Are Network Marketing Companies and/or Distributors legally liable when income claims are made via emails or on 3rd party websites?
Now, the best document I have read on this subject is written by network marketing attorney Kevin Grimes.
In Kevin Grime’s 27 page white paper on this subject he makes it very clear, unless the company provides an Income Disclosure Statement and all that comes with that document, any type of income claim (real or inflated) is illegal.
Now the question that I have is, are network marketing companies and or their distributors legally liable for income claims presented by 3rd party websites?
I ask the question because as I see it the income claims shown, have to come from one of three places.
1. The network marketing distributor, via 1099 or federal tax return.
2. The network marketing company’s accounting department.
3. Someone’s vivid imagination.
In all three of these situation, I do not see where the company and/or the distributors are not legally liable for the income claims if the company itself has not publicly disclosed an Income Disclosure Statement.
I reviewed the top network marketing companies to see what their policies and procedures all state. In each case the P&Ps are very clear, NO income disclosure of any kind is to be used to sponsor new prospects.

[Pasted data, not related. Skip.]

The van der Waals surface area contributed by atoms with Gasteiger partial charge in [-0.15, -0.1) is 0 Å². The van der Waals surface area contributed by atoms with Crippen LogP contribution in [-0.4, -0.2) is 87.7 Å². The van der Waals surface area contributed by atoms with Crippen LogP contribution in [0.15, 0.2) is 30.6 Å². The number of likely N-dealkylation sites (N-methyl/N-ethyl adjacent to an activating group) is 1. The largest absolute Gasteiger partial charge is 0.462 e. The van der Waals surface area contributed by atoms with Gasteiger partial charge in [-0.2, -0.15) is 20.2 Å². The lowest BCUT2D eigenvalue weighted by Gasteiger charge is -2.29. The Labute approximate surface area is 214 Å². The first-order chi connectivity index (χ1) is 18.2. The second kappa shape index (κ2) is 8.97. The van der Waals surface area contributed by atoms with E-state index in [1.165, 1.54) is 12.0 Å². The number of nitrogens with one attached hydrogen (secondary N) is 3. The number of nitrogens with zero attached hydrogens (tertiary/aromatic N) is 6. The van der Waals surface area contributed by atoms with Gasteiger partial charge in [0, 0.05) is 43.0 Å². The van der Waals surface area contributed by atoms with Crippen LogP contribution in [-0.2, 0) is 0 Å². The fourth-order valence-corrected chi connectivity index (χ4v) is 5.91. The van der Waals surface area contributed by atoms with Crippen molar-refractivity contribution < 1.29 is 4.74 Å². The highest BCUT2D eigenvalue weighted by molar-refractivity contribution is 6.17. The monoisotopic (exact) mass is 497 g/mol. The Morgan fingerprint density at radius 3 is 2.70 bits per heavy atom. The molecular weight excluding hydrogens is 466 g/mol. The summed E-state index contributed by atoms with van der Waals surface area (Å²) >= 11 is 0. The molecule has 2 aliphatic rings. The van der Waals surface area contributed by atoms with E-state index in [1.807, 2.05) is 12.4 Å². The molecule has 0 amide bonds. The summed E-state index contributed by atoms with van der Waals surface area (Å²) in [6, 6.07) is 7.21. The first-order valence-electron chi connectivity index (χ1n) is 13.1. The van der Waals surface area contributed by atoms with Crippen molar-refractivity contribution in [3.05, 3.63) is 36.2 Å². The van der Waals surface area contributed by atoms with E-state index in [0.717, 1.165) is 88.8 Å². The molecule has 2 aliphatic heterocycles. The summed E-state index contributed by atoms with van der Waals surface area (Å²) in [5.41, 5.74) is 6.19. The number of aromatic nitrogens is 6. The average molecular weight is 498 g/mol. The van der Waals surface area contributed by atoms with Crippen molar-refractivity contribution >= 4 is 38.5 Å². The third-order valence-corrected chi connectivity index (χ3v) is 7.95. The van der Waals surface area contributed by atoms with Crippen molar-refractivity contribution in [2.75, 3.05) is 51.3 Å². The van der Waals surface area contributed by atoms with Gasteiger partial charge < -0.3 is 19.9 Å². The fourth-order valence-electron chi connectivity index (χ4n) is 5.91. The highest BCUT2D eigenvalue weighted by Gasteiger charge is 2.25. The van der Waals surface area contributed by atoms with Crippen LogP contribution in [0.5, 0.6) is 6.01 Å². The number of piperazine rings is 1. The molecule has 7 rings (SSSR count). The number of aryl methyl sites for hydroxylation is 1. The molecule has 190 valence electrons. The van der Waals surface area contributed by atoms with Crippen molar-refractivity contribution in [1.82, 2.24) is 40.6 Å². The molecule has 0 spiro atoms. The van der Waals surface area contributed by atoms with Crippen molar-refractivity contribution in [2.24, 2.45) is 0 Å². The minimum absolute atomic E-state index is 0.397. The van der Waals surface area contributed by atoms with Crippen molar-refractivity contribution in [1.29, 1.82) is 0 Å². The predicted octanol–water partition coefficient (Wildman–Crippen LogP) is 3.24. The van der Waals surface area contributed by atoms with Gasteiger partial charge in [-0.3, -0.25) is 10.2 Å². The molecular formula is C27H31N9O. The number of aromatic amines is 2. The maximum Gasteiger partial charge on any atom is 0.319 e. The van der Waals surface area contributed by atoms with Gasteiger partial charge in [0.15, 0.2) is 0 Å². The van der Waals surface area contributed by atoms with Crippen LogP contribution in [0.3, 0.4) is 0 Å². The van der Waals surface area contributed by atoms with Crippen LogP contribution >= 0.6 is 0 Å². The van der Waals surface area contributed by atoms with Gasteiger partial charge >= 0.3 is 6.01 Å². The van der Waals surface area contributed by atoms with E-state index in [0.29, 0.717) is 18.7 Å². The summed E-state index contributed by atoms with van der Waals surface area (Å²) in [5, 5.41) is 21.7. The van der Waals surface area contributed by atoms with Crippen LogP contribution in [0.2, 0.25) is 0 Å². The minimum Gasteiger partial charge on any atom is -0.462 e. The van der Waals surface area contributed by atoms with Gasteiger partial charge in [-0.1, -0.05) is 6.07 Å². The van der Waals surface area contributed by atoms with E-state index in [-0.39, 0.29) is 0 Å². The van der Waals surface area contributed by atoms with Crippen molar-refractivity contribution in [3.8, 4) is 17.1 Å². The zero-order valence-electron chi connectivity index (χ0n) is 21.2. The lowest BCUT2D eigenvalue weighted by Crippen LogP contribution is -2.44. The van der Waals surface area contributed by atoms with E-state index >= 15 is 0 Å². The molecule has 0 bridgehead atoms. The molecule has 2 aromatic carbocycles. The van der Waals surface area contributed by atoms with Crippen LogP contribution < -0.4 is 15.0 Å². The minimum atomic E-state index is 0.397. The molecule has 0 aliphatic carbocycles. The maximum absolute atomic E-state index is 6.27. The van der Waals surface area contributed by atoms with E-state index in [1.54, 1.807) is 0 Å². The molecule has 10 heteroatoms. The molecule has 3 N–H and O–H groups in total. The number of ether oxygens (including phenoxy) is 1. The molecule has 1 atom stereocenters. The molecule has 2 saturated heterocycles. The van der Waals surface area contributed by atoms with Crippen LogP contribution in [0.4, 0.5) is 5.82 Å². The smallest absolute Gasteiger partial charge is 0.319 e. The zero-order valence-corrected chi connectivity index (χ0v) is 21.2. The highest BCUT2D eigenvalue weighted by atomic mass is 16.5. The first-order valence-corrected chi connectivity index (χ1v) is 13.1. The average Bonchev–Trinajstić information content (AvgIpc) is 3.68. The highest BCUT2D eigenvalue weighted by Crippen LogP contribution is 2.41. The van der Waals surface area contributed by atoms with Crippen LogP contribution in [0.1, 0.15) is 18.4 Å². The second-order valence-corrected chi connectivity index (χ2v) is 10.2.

In the few cases where income disclosure is allowed, it is only allowed with the prior written approval of the company, and even then only using company approved documentation.
Which brings up an additional question…
Since most network marketing companies have inside of their policies and procedures a policy against any form of income claim, should the company in order to protect itself and its field force, write a letter to the 3rd party website requesting they remove all income claims from the website?
Now, it you are wondering why it really matters, it is simple.
If we as advocates, company owners, and distributors do not ask these questions, and come up with a valid answer then regulators, critics and even the IRS may do it for us.
Think about that one… What if the income claims have been inflated, and the IRS reviews this new public information? Could they audit the distributor, the company or both? What would this do to the momentum and reputation of the company, distributor and our profession?
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